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This is a guest post by Kate O’Brien. She is an exceptional teacher of Ancient Literature and History at Cornerstone Christian Academy near Cleveland, Ohio. I asked her to share her thoughts on The Hunger Games from a Biblical perspective as I am traveling today to an event with John Maxwell and Michael Hyatt — A Day About Books. Kate graciously agreed to do what she does with excellence every day in the classroom. Enjoy.

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Not many things will convince me to read teen fiction.  As an ancient history and literature teacher, I much prefer Penelope to Bella and Orestes to Harry.  But when teen buzz stared flying over Suzanne Collin’s The Hunger Games, I saw beyond the swarm of publicity to a teachable moment, where I could connect my passions: ancient history, literature, and training teens to process the culture around them through a Biblical lens.

You’ve probably heard the details of this Roman-gladiator-based dystopian novel.  To be as brief as possible, the novel describes the Hunger Games—a reality TV show where 24 teens fight to the death.

Even this terse summary reveals that Collins is making many (valid) statements about Reality Entertainment.  And, as in all dystopian novels, The Hunger Games has its share of political points as well, which should be thoughtfully discussed, although my focus turns elsewhere in this particular discussion.

Most of the parental backlash against Collins’ series has been directed toward the brutality of the premise and the violence of the plot.  Christian parents must carefully discern what place this type of literature may have in their homes.  But personally, the violence is not the main controversial issue of this novel.  And frankly, next to Homer, Collins’ descriptions of the violence seem trite and childish.

Collins’ story contains a far more subtle “acid” that will eat away at a biblical worldview:  gender role reversal.

After discussing Roman gladiators in my 9th grade ancient history class, I saved ten minutes to discuss The Hunger Games.  The girls were very excited about this prospect, but most of the boys in the class didn’t know anything about the story, and only grudgingly participated. 

I proceeded to lead the discussion as every English teacher throughout all of time has:

“Describe Katniss, the main girl character of the story.” Strong, protective, hunter, courageous, not really into romance, provides for the people she loves. 

“Describe Peeta, the main guy character of the story.” Sweet, kind, gentle, in love with Katniss, a baker, good at decorating cakes, emotional, sincere, taken care of by Katniss.

This is where those boys who were so reluctant at first chimed in. And I paraphrase: “What?  Are you kidding me?  That guy is a wus! This story is messed up. He’s named after BREAD? What is he, a GIRL?”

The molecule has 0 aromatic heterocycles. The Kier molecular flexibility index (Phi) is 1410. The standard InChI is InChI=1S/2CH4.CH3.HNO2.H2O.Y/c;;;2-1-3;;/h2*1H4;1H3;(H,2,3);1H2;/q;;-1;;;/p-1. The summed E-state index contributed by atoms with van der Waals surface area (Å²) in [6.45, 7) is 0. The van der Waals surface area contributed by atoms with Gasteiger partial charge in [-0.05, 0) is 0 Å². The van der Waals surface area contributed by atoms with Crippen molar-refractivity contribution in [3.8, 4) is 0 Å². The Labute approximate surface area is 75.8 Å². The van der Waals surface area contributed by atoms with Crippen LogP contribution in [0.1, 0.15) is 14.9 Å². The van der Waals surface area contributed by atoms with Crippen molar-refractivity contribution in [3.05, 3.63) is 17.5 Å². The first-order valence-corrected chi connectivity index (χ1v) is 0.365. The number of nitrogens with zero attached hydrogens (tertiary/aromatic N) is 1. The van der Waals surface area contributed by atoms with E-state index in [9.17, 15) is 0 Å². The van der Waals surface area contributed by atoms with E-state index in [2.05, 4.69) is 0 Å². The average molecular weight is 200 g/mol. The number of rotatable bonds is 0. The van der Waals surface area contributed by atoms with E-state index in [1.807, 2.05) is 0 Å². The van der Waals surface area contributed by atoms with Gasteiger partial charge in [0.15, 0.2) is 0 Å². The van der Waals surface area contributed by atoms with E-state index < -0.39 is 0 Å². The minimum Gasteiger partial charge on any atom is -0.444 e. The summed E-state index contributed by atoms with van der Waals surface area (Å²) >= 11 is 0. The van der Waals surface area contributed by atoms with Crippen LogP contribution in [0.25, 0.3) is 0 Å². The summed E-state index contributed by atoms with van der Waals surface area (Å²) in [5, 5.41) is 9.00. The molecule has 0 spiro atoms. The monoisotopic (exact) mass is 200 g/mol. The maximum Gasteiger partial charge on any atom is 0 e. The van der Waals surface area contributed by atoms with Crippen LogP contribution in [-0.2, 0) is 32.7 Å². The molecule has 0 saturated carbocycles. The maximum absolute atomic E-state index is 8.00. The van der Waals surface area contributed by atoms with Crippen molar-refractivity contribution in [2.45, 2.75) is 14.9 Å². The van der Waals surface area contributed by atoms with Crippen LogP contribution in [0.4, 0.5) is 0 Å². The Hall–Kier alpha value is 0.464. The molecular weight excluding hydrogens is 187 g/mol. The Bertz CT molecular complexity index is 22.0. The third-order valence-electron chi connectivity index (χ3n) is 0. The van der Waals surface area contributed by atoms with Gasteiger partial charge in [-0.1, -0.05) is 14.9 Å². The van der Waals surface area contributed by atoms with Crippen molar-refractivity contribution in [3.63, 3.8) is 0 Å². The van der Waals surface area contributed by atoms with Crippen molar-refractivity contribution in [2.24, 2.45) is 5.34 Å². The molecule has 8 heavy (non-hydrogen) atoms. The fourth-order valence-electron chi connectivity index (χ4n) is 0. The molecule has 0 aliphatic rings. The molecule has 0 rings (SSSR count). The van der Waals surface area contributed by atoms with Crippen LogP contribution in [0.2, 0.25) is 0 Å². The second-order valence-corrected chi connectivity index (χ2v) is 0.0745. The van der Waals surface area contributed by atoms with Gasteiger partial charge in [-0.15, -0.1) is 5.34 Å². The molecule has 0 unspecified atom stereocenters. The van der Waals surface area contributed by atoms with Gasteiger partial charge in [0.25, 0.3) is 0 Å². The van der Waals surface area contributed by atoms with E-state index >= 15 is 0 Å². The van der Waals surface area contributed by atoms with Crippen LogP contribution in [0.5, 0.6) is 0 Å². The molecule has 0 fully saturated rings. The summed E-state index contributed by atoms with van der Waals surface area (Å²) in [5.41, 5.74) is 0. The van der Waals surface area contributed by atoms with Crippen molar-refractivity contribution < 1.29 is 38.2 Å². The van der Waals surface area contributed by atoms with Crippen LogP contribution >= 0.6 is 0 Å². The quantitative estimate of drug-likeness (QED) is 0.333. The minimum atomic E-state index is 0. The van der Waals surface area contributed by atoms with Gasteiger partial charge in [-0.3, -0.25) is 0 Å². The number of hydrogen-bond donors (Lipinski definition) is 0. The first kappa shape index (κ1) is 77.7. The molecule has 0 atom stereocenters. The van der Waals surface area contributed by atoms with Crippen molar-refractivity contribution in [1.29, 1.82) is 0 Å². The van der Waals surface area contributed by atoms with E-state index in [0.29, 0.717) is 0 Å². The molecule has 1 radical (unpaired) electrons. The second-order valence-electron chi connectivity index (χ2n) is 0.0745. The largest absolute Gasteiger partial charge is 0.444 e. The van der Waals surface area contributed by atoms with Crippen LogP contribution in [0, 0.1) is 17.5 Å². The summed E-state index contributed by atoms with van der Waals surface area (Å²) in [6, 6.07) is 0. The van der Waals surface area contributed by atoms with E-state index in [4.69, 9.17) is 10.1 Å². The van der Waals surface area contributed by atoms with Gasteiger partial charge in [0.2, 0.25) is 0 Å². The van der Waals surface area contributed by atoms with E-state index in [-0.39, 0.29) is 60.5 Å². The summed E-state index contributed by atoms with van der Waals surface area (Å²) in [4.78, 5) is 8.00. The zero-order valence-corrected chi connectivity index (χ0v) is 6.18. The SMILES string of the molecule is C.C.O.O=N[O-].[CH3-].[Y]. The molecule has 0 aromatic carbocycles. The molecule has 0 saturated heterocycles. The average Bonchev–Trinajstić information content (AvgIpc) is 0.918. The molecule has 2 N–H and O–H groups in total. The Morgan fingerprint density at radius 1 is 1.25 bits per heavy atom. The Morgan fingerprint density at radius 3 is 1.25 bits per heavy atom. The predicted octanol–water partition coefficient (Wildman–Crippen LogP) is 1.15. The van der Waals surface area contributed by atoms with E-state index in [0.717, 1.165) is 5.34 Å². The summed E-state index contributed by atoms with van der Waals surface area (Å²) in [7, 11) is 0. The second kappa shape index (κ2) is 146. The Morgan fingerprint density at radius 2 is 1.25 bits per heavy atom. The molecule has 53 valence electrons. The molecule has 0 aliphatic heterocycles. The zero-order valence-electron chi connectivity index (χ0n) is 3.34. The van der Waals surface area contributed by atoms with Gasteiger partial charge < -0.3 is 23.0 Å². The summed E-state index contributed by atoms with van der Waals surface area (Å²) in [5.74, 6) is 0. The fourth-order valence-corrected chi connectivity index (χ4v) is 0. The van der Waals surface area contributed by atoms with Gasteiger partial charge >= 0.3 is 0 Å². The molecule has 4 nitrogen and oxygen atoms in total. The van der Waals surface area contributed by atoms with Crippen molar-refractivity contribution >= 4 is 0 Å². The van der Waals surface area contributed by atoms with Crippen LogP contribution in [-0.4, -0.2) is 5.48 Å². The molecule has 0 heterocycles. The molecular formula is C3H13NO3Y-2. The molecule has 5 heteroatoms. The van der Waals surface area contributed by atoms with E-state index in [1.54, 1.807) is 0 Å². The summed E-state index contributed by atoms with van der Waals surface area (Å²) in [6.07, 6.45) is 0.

The danger in Susanne Collins’ novel is not the barbaric violence: it is the sexual reversal that this story portrays.

Adolescent girls, the target market for these types of books, are also the most prone to completely swallow these gender-bending ideas.  The story dazzles these girls with its sugary romanticism, only to feed them the bitter pill of warped femininity/masculinity. 

Collins’ story makes young women identify with a character who shows predominately masculine traits. Even more concerning, this story makes these young girls want a “man” like Peeta—a sweet, gentle, affectionate boy whom they can take care of.  (In a more thorough analysis of the story, I could mention Gale, Katniss’ more masculine “guy friend,” whom she rejects in favor of Peeta.)

As we seek to pass on a Biblical view of truth to our children, we must meet these attacks head-on.  God created men and women, differently, to work together and to show off different aspects of who He is.  God created marriage to explain how He relates to His people (as a faithful husband to his unfaithful wife), and how Christ relates to the Church (as a bridegroom to his bride).   The next generation of believers must understand the Biblical basis of human sexuality—a lesson that is most powerfully taught in the home.

If nothing else, Collins’ novel does aptly describe the brokenness that, unfortunately, the majority of American teens experience in their homes.  Katniss’ father dies when she is young, causing her mother to plunge into depression.  The heroine is then left to provide for her sister virtually on her own.  In doing this, Collins accurately explores the effects of familial dysfunction on an adolescent girl.  Christians should take the opportunity that Collins serves up to discuss these hard issues, both with those inside and outside the church. 

The battleground is marked: the enemy has his eye fixed on destroying the remnants of biblical sexuality and family in our culture.  We must strap on the full armor of God to take our stand again his schemes, a battle with much higher stakes than The Hunger Games.

Do you agree that the gender-bending of The Hunger Games should concern us? What do you think a Biblical take on the books should be? Leave a comment here to share your thoughts.

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